Week 2: The Power of Images and Defining Propaganda

Readings:

Jas Elsner, Imperial Rome and Christian Triumph, pp 11-14 (“the role of visual culture in Rome”) and ch. 3 (“Art and Imperial Power”). Elsner 11-14 &   Elsner ch. 3

Stewart, P.  Roman Art, ch. 4, “The Power of Images”  Stewart, Roman Art ch 4

Plutarch, Life of Antony 60.2-3  Plutarch Antony 60.2
Polybius, Histories 6.53  Polybius 6.53

Edelman, M. 1995. From Art to Politics: How Artistic Creations Shape Political Conceptions. Chicago: University of Chicago Press.  Ch. 1, “The Cardinal Political Role of Art”  (pp 1-14) Edelman From Art to Politics

Taylor, P. 2003.  Munitions of the Mind: A History of Propaganda from the Ancient world to the Modern era. 1-48. Taylor Munitions of the Mind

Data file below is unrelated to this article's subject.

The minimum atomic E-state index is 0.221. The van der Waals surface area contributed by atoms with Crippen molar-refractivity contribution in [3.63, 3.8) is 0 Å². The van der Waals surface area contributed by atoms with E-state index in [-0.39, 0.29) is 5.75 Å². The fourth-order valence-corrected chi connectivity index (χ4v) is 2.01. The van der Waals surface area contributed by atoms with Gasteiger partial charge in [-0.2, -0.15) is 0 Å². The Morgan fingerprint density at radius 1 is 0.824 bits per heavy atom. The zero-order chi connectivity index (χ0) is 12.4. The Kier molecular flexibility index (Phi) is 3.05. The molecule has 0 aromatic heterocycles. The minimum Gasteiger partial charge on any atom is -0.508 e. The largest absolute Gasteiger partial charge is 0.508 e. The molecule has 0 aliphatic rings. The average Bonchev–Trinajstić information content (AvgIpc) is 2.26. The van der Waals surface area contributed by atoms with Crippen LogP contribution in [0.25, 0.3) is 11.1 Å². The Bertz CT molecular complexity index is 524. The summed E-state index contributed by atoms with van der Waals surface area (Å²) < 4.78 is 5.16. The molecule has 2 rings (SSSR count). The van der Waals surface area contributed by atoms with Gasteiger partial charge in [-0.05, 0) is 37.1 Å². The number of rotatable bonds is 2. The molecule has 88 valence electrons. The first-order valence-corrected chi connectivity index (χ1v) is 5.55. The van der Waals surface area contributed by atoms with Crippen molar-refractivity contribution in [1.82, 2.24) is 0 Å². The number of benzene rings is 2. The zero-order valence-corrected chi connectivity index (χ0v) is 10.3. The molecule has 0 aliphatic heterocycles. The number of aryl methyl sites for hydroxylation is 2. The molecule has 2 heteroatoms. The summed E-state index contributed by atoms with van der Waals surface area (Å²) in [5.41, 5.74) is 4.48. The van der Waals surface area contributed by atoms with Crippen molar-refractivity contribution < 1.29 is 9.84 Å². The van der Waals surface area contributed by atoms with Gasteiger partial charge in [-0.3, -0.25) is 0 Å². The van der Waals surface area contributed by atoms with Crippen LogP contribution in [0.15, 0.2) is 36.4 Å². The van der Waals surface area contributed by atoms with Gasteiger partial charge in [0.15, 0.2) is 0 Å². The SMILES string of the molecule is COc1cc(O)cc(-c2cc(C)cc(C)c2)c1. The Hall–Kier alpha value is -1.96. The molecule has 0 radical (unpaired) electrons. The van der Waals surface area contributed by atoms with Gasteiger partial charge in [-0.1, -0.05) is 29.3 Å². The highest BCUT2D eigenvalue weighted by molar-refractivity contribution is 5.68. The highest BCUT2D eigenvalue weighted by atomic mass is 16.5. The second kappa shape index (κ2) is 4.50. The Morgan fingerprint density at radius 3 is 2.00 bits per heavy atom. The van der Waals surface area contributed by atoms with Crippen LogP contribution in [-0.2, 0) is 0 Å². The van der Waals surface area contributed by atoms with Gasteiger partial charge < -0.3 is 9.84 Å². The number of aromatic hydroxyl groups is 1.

Questions:

what is the relationship between images and society in the ancient world? be able to articulate the functions of imagery in ancient society.

what does Edelman mean when he says that “seeing is constructed”?

does society shape art or does art shape society?

did images in antiquity play a more crucial role in shaping society than they do today?

did images in antiquity play a more crucial role in shaping opinions about the ruling classes than they do today?

what are the origins of the word, “propaganda,” and what are its various meanings?

why does it continue to have such an insidious meaning in modern discourse?

if the message is true, does it still count as propaganda?

is the term ‘propaganda’ truly applicable to the ancient world?

does the term remain useful in critical analysis, or is it too pejorative and laden with historical baggage?

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